A Pierre is a work from Luigi Nono's fertile late period. Scored for contrabass clarinet, contrabass flute and electronics, its quiet sound world of constantly undulating and fluctuating sounds invokes the composer's impressions of Venice and the transportations of sound brought about by the city's play of space and water. Breathy resonance, whistles and multiphonics from the live instruments combined with delayed, filtered and harmonised electronic processing to bring about a state in which before long you couldn't be sure of the source of sounds, there being a severance between the visual and the acoustic. Quite as striking as the music was the staging: the enormous contrabass flute was bigger than Lesser who was playing it.

Ann CleareAnn Cleare is one of the most interesting young Irish composers working at the moment. Currently studying under Chaya Czernowin at Harvard, her previous studies were at UCC and IRCAM. Eyam for contrabass clarinet and live electronics presents the process of a sound object undergoing continuous change towards terminal modification. The title refers to the English 'plague village' that isolated itself in 1665 to prevent the plague that had invaded its bounds from spreading. The work was suitably dark, with the live electronic part incessant and fragmented, inhabiting a space opened up only in order to collapse in entropy. The listening act is written into this work: if the work's narrative process is inevitable, so too is its viewer’s gaze bound to following it. The contrabass clarinet’s capacity for multiphonics played a large part in a writing that gravitated towards heavy noise, with weight given to the live electronic part.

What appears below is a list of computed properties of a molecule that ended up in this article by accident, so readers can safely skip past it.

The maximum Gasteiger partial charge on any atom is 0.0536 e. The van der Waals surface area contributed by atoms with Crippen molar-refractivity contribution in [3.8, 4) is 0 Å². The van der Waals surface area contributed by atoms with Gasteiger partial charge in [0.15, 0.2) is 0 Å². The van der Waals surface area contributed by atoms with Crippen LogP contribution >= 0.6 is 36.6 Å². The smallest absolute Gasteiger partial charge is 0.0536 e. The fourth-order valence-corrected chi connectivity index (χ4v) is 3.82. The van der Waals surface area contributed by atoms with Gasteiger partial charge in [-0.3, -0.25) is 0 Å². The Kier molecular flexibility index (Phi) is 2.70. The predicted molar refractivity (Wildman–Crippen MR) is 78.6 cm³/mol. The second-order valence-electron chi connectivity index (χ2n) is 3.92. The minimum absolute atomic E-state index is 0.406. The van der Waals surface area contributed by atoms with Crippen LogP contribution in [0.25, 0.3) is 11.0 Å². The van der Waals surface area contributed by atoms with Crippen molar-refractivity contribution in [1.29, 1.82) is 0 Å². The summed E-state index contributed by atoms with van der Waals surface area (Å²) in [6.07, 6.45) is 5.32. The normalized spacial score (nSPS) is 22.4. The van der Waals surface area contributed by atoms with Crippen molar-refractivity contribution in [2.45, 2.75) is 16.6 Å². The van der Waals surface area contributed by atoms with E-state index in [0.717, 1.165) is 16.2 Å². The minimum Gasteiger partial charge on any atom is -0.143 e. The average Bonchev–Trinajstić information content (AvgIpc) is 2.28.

A more rhythmically based work followed. Although Brazilian-born Alexandre Lunsqui's Topografia for solo bass flute does not employ electronic effects, it was on the night amplified to excellent effect (much credit is due to Alexis Nealon, who had charge of the sound desk throughout). Lesser shot through a series of breath-heavy pulsations, rasps and hisses. The music tended towards its sound being heard as pure air – an addendum to the human breath, with a strong rhythmic backbone as bolster.

Beat Furrer’s Fama is a 'sound theatre' work, a monodrama about a young woman who finds herself in the situation of having to degrade herself to save her bankrupt family. The performers played the sixth scene, for contrabass flute and actor, with McGonnell taking the actor's part alongside Lesser's flute. The work was unexpectedly thrilling, a counterpoint struck up between vocalist and flautist leading to their merging in and out of each other, clicks and hisses oscillating back and forth, the flute commenting on the words spoken by its counterpart.

Rounding things up on a lighter note was Scelsi's Piccola Suite for flute and clarinet, the oldest and most conventional work on the programme (which is saying something). An uncharacteristically conventional work by comparison with what Scelsi's name usually conjures up, it was composed immediately after the Italian composer’s breakdown, and its four movements gave a chance for McGonnell and Lesser to display a more traditional but no less rich interplay.

By Liam Cagney

Photo credits: Carol McGonnell and Erin Lesser, Argento Ensemble; Ann Cleare, CMC Ireland


LachenmannRelated articles:

Concert review: Hind and Leonard perform Lachenmann at the 'New Sound Worlds' series
Concert review: The British premiere of Luigi Nono's Prometeo at the Royal Festival Hall
CD review: Orchestral works by Giacinto Scelsi on the Neos label